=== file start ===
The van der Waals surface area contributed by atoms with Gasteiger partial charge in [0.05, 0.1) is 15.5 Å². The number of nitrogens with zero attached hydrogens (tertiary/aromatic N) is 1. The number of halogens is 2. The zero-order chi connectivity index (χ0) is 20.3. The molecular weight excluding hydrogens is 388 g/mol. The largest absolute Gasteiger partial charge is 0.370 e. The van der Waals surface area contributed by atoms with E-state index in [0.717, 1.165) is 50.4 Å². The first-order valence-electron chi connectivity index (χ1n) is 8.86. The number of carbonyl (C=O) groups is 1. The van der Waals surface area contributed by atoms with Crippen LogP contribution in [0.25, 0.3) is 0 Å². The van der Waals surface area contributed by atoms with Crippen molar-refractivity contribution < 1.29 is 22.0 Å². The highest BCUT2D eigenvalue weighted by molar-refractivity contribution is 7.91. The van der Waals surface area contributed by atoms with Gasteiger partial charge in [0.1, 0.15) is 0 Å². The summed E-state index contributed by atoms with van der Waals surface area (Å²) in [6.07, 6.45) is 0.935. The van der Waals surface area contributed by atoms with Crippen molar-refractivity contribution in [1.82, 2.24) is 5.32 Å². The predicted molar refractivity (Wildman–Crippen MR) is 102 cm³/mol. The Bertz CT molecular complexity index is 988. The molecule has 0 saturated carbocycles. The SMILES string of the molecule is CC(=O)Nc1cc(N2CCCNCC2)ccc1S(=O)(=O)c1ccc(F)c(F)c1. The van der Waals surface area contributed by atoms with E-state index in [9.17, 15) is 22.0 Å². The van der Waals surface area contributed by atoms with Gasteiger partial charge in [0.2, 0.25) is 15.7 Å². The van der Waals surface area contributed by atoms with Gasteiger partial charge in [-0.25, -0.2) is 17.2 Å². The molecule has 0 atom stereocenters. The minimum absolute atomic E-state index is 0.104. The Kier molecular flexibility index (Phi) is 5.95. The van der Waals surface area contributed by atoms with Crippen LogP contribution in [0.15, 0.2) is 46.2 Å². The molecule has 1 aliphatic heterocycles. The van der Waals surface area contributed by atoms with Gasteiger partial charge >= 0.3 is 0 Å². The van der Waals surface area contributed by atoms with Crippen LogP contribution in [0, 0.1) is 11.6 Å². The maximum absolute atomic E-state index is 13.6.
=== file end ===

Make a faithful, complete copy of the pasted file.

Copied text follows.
The van der Waals surface area contributed by atoms with Gasteiger partial charge in [0.05, 0.1) is 15.5 Å². The number of nitrogens with zero attached hydrogens (tertiary/aromatic N) is 1. The number of halogens is 2. The zero-order chi connectivity index (χ0) is 20.3. The molecular weight excluding hydrogens is 388 g/mol. The largest absolute Gasteiger partial charge is 0.370 e. The van der Waals surface area contributed by atoms with E-state index in [0.717, 1.165) is 50.4 Å². The first-order valence-electron chi connectivity index (χ1n) is 8.86. The number of carbonyl (C=O) groups is 1. The van der Waals surface area contributed by atoms with Crippen LogP contribution in [0.25, 0.3) is 0 Å². The van der Waals surface area contributed by atoms with Crippen molar-refractivity contribution < 1.29 is 22.0 Å². The highest BCUT2D eigenvalue weighted by molar-refractivity contribution is 7.91. The van der Waals surface area contributed by atoms with Gasteiger partial charge in [0.1, 0.15) is 0 Å². The summed E-state index contributed by atoms with van der Waals surface area (Å²) in [6.07, 6.45) is 0.935. The van der Waals surface area contributed by atoms with Crippen molar-refractivity contribution in [1.82, 2.24) is 5.32 Å². The predicted molar refractivity (Wildman–Crippen MR) is 102 cm³/mol. The Bertz CT molecular complexity index is 988. The molecule has 0 saturated carbocycles. The SMILES string of the molecule is CC(=O)Nc1cc(N2CCCNCC2)ccc1S(=O)(=O)c1ccc(F)c(F)c1. The van der Waals surface area contributed by atoms with E-state index in [9.17, 15) is 22.0 Å². The van der Waals surface area contributed by atoms with Gasteiger partial charge in [0.2, 0.25) is 15.7 Å². The van der Waals surface area contributed by atoms with Gasteiger partial charge in [-0.25, -0.2) is 17.2 Å². The molecule has 0 atom stereocenters. The minimum absolute atomic E-state index is 0.104. The Kier molecular flexibility index (Phi) is 5.95. The van der Waals surface area contributed by atoms with Crippen LogP contribution in [0.15, 0.2) is 46.2 Å². The molecule has 1 aliphatic heterocycles. The van der Waals surface area contributed by atoms with Gasteiger partial charge >= 0.3 is 0 Å². The van der Waals surface area contributed by atoms with Crippen LogP contribution in [0, 0.1) is 11.6 Å². The maximum absolute atomic E-state index is 13.6.